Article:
The sound of knuckles cracking signals relief for some and sends others running for the hills. Whether you’re a habitual knuckle cracker or cringe at the thought, you’ve probably heard that cracking your knuckles enlarges them or causes arthritis in your fingers. But is that really true?
Cleveland Clinic is a non-profit academic medical center. Advertising on our site helps support our mission. We do not endorse non-Cleveland Clinic products or services. Policy
Nope! Conventional wisdom is wrong when it comes to knuckle cracking. As long as you’re cracking them correctly, you’re not damaging your joints.
We talked to orthopaedic surgeon Kim L. Stearns, MD, to find out what’s actually happening when you crack your knuckles, and whether that momentary satisfaction comes with long-term consequences.
What happens when you crack your knuckles?
According to Dr. Stearns, cracking your knuckles releases gas — in the form of nitrogen bubbles — from the space around your joints. The sound is triggered as the bubbles are compressed.
“Researchers aren’t sure if the sound emitted from cracking your knuckles is that of gas bubbles being formed or released,” Dr. Stearns notes. “But either way, it’s just gas.”
Risks and long-term side effects of knuckle cracking
We’ve established that cracking your knuckles correctly won’t enlarge them or cause you to develop arthritis. But that doesn’t mean there aren’t any risks associated with the practice.
As is so often the case, technique matters. Don’t pull or press with too much force, and be mindful of direction. You’ll know quickly if you’ve made a mistake because it’ll hurt, and cracking your knuckles isn’t supposed to hurt.
If you happen to notice swelling (or if your fingers appear crooked), Dr. Stearns advises that you go to the doctor. You may have injured a ligament or even dislocated your finger.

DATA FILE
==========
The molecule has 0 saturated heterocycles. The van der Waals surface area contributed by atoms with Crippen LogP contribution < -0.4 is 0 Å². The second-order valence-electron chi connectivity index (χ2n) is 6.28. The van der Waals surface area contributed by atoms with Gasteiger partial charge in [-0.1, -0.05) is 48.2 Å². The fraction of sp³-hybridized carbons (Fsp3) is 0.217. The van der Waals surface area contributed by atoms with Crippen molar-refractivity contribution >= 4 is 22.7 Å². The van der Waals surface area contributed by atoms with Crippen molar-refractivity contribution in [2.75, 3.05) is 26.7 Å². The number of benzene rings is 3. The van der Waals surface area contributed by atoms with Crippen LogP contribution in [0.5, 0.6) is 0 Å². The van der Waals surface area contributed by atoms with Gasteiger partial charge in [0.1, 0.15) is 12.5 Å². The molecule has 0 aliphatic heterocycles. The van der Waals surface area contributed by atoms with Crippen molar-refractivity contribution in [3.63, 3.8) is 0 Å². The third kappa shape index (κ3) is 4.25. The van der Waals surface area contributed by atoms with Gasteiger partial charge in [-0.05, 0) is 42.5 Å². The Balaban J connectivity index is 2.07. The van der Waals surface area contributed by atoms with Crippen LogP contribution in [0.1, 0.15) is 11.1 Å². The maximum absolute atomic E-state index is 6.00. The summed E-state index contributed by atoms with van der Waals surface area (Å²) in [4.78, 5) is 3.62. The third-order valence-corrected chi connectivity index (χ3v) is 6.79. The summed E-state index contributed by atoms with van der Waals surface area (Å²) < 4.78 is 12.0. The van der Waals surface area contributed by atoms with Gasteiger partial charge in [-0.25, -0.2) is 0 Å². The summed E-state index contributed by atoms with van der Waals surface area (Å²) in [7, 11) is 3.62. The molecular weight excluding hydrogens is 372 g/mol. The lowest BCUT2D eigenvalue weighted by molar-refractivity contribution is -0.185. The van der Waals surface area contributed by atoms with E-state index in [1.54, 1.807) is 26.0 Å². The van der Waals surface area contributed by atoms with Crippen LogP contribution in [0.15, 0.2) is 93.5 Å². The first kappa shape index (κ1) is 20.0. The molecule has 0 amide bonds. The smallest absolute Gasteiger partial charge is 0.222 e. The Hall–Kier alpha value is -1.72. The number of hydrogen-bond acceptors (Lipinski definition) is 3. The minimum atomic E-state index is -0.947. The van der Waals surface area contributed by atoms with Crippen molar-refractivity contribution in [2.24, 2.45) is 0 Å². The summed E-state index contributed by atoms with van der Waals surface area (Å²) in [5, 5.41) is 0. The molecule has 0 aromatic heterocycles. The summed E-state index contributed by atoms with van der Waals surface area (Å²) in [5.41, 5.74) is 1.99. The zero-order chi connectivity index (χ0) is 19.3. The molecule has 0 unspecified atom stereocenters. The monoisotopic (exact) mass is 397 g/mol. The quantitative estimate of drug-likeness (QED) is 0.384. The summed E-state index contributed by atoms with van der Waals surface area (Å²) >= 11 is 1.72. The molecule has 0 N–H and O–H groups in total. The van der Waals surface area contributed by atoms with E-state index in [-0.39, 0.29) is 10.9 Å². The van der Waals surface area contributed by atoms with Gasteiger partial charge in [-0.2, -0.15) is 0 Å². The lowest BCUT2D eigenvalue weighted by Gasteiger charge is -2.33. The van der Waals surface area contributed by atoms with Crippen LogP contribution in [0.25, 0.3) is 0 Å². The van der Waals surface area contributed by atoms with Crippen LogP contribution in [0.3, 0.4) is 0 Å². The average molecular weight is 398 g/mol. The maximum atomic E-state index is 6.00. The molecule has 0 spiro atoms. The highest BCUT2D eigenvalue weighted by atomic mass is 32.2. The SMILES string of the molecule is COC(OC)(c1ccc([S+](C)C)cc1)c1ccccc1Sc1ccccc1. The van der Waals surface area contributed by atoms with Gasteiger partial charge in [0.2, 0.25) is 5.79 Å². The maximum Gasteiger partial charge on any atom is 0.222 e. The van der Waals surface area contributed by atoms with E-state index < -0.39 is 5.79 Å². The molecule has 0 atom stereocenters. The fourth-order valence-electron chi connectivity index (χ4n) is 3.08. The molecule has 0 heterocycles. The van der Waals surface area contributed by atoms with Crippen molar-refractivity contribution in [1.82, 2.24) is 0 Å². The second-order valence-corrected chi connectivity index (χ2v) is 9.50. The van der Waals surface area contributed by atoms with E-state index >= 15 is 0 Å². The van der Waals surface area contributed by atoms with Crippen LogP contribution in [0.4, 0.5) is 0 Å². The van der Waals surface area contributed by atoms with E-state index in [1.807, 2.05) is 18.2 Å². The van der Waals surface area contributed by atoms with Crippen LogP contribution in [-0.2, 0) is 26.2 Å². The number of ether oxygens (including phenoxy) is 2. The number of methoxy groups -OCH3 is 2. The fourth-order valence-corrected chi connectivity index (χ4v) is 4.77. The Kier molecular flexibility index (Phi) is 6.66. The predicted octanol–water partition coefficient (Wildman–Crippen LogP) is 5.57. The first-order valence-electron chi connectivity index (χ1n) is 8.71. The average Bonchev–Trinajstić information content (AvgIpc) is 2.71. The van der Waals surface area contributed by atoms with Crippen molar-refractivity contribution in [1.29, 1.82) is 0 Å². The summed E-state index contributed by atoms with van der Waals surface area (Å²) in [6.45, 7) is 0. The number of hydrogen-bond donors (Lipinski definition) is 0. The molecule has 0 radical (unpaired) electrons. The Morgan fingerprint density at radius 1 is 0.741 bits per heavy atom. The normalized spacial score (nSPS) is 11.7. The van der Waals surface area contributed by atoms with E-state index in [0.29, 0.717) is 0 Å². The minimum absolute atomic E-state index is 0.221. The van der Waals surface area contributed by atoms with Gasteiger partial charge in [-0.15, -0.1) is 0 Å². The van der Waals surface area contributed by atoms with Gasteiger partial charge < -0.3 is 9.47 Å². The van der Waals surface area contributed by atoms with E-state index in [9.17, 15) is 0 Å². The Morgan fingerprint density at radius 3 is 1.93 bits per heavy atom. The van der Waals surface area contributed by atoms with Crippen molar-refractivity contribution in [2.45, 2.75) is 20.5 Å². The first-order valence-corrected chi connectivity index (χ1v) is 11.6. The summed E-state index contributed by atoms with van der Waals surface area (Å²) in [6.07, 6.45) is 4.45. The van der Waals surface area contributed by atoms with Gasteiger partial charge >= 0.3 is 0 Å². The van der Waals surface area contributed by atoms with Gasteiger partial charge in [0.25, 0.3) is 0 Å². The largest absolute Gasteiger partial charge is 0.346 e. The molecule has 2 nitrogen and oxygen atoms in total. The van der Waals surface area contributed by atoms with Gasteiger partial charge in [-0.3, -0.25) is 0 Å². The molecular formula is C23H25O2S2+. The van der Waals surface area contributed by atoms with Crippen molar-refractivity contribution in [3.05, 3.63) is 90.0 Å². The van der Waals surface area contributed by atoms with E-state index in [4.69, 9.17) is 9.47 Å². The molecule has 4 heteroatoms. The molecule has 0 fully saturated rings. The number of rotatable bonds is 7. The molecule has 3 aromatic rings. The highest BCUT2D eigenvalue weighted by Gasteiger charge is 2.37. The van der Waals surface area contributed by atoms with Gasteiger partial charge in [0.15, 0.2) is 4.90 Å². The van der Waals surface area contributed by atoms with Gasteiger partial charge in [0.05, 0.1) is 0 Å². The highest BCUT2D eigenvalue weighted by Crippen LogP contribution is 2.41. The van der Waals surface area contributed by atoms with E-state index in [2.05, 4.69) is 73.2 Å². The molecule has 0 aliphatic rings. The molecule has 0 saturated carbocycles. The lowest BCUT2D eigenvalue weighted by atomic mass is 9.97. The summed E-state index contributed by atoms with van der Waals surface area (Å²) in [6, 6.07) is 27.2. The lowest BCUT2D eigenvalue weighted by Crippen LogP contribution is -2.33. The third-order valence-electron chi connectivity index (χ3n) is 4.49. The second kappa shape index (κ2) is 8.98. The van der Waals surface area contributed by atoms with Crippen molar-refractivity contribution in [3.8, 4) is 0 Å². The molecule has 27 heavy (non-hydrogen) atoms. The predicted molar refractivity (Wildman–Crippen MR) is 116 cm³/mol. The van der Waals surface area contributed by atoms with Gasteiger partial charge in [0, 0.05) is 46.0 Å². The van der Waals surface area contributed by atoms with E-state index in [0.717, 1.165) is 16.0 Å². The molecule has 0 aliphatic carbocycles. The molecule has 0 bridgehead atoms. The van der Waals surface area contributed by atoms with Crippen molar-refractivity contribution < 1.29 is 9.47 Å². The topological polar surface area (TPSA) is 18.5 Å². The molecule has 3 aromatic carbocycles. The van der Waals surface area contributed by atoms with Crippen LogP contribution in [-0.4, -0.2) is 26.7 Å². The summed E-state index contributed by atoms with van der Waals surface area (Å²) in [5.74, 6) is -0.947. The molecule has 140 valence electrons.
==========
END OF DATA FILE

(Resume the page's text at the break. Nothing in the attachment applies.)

While a 1999 study found weaker hand grips and more hand swelling among knuckle-crackers, those findings haven’t held up particularly well over the decades.
And a 2017 study found exactly the opposite: There was no difference in grip strength between knuckle crackers and non-knuckle crackers. That same study did find a difference in metacarpal head cartilage thickness — which can indicate osteoarthritis — but didn’t go so far as to suggest knuckle cracking caused it.
While the existing research on knuckle cracking is thin, the available evidence tells us that there are few if any long-term side effects to be concerned about.
How much is too much?
A 2011 study looked at what they called “crack years,” to see if the amount of knuckle cracking one does over time might impact their risk for osteoarthritis.
The news was good: It appears that the amount and duration of knuckle cracking do nothing to increase (or decrease) your risk of joint swelling or osteoarthritis.
Is it good or bad for you?
Knuckle cracking isn’t good for you or bad for you. It’s just a thing people do. For some, it feels like the only way to alleviate stiffness. For others, it’s just a habit. Some people do it for the noise or because it’s fun to send non-knuckle crackers running out of the room.
Whatever your reason, rest assured: Cracking your knuckles actually is all it’s cracked up to be.